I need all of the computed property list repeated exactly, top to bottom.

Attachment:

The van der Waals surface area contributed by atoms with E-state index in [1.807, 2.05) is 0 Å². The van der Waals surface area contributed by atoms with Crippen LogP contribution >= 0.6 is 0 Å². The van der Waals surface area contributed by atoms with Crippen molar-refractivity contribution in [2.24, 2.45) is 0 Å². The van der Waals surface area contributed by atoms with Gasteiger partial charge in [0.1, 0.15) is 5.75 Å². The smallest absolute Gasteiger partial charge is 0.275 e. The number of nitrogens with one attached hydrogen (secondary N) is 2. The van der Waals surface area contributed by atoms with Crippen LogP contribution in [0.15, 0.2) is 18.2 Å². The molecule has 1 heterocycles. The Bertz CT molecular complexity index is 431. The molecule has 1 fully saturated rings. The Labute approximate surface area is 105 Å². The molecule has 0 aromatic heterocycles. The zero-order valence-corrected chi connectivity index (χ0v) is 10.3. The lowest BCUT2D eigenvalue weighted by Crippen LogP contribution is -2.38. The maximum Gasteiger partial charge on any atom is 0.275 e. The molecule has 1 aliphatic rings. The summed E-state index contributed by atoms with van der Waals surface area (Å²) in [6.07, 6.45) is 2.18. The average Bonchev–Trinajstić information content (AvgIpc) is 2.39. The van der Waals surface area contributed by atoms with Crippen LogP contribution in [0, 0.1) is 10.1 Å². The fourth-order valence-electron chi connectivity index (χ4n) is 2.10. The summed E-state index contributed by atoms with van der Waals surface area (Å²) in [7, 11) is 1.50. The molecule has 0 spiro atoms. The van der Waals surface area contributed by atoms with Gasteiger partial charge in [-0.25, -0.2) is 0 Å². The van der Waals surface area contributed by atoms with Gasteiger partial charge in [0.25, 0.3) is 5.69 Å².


The van der Waals surface area contributed by atoms with E-state index in [1.807, 2.05) is 0 Å². The van der Waals surface area contributed by atoms with Crippen LogP contribution >= 0.6 is 0 Å². The van der Waals surface area contributed by atoms with Crippen molar-refractivity contribution in [2.24, 2.45) is 0 Å². The van der Waals surface area contributed by atoms with Gasteiger partial charge in [0.1, 0.15) is 5.75 Å². The smallest absolute Gasteiger partial charge is 0.275 e. The number of nitrogens with one attached hydrogen (secondary N) is 2. The van der Waals surface area contributed by atoms with Crippen LogP contribution in [0.15, 0.2) is 18.2 Å². The molecule has 1 heterocycles. The Bertz CT molecular complexity index is 431. The molecule has 1 fully saturated rings. The Labute approximate surface area is 105 Å². The molecule has 0 aromatic heterocycles. The zero-order valence-corrected chi connectivity index (χ0v) is 10.3. The lowest BCUT2D eigenvalue weighted by Crippen LogP contribution is -2.38. The maximum Gasteiger partial charge on any atom is 0.275 e. The molecule has 1 aliphatic rings. The summed E-state index contributed by atoms with van der Waals surface area (Å²) in [6.07, 6.45) is 2.18. The average Bonchev–Trinajstić information content (AvgIpc) is 2.39. The van der Waals surface area contributed by atoms with Crippen LogP contribution in [0, 0.1) is 10.1 Å². The fourth-order valence-electron chi connectivity index (χ4n) is 2.10. The summed E-state index contributed by atoms with van der Waals surface area (Å²) in [7, 11) is 1.50. The molecule has 0 spiro atoms. The van der Waals surface area contributed by atoms with Gasteiger partial charge in [-0.25, -0.2) is 0 Å². The van der Waals surface area contributed by atoms with Gasteiger partial charge in [0.25, 0.3) is 5.69 Å².